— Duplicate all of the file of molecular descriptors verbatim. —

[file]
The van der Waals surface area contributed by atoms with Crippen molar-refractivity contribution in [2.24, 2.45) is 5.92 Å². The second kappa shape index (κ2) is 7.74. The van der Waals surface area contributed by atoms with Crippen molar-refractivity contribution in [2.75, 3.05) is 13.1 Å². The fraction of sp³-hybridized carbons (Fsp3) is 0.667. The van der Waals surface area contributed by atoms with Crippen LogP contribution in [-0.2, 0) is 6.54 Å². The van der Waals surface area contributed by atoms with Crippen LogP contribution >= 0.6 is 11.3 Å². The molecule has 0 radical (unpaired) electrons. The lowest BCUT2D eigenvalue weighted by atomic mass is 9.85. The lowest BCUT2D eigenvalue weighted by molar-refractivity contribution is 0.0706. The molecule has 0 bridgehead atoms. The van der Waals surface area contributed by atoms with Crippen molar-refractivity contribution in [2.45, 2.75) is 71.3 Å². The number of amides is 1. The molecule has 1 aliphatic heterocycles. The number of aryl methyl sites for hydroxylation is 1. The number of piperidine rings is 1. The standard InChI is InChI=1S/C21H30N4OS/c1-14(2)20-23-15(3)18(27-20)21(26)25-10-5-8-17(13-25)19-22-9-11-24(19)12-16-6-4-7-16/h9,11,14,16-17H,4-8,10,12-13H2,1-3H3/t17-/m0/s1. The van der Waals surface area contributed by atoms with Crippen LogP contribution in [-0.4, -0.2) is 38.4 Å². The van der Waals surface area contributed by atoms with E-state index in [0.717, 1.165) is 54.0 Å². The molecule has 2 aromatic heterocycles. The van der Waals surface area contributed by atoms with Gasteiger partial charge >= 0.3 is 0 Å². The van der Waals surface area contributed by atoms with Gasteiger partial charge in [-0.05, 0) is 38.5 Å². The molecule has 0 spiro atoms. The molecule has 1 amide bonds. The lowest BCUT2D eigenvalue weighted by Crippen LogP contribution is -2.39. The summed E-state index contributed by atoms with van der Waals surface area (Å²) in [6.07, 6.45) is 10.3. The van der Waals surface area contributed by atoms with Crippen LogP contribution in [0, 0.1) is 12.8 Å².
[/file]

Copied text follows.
The van der Waals surface area contributed by atoms with Crippen molar-refractivity contribution in [2.24, 2.45) is 5.92 Å². The second kappa shape index (κ2) is 7.74. The van der Waals surface area contributed by atoms with Crippen molar-refractivity contribution in [2.75, 3.05) is 13.1 Å². The fraction of sp³-hybridized carbons (Fsp3) is 0.667. The van der Waals surface area contributed by atoms with Crippen LogP contribution in [-0.2, 0) is 6.54 Å². The van der Waals surface area contributed by atoms with Crippen LogP contribution >= 0.6 is 11.3 Å². The molecule has 0 radical (unpaired) electrons. The lowest BCUT2D eigenvalue weighted by atomic mass is 9.85. The lowest BCUT2D eigenvalue weighted by molar-refractivity contribution is 0.0706. The molecule has 0 bridgehead atoms. The van der Waals surface area contributed by atoms with Crippen molar-refractivity contribution in [2.45, 2.75) is 71.3 Å². The number of amides is 1. The molecule has 1 aliphatic heterocycles. The number of aryl methyl sites for hydroxylation is 1. The number of piperidine rings is 1. The standard InChI is InChI=1S/C21H30N4OS/c1-14(2)20-23-15(3)18(27-20)21(26)25-10-5-8-17(13-25)19-22-9-11-24(19)12-16-6-4-7-16/h9,11,14,16-17H,4-8,10,12-13H2,1-3H3/t17-/m0/s1. The van der Waals surface area contributed by atoms with Crippen LogP contribution in [-0.4, -0.2) is 38.4 Å². The van der Waals surface area contributed by atoms with E-state index in [0.717, 1.165) is 54.0 Å². The molecule has 2 aromatic heterocycles. The van der Waals surface area contributed by atoms with Gasteiger partial charge >= 0.3 is 0 Å². The van der Waals surface area contributed by atoms with Gasteiger partial charge in [-0.05, 0) is 38.5 Å². The molecule has 0 spiro atoms. The molecule has 1 amide bonds. The lowest BCUT2D eigenvalue weighted by Crippen LogP contribution is -2.39. The summed E-state index contributed by atoms with van der Waals surface area (Å²) in [6.07, 6.45) is 10.3. The van der Waals surface area contributed by atoms with Crippen LogP contribution in [0, 0.1) is 12.8 Å².